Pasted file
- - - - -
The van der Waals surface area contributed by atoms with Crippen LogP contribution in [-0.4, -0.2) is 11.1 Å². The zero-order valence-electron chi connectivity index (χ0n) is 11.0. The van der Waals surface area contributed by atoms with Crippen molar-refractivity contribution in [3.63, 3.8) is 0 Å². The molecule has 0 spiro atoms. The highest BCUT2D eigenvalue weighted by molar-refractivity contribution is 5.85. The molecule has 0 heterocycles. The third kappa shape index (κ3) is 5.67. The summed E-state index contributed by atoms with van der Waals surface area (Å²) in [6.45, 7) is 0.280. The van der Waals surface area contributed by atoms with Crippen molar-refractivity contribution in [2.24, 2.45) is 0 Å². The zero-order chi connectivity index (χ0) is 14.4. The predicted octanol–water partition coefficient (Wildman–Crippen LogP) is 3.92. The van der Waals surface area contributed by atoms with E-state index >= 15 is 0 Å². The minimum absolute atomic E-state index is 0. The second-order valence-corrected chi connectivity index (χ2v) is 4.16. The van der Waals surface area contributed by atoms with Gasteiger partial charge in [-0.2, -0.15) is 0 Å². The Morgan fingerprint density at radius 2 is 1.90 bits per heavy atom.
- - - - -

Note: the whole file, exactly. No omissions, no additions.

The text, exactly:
The van der Waals surface area contributed by atoms with Crippen LogP contribution in [-0.4, -0.2) is 11.1 Å². The zero-order valence-electron chi connectivity index (χ0n) is 11.0. The van der Waals surface area contributed by atoms with Crippen molar-refractivity contribution in [3.63, 3.8) is 0 Å². The molecule has 0 spiro atoms. The highest BCUT2D eigenvalue weighted by molar-refractivity contribution is 5.85. The molecule has 0 heterocycles. The third kappa shape index (κ3) is 5.67. The summed E-state index contributed by atoms with van der Waals surface area (Å²) in [6.45, 7) is 0.280. The van der Waals surface area contributed by atoms with Crippen molar-refractivity contribution in [2.24, 2.45) is 0 Å². The zero-order chi connectivity index (χ0) is 14.4. The predicted octanol–water partition coefficient (Wildman–Crippen LogP) is 3.92. The van der Waals surface area contributed by atoms with E-state index >= 15 is 0 Å². The minimum absolute atomic E-state index is 0. The second-order valence-corrected chi connectivity index (χ2v) is 4.16. The van der Waals surface area contributed by atoms with Gasteiger partial charge in [-0.2, -0.15) is 0 Å². The Morgan fingerprint density at radius 2 is 1.90 bits per heavy atom.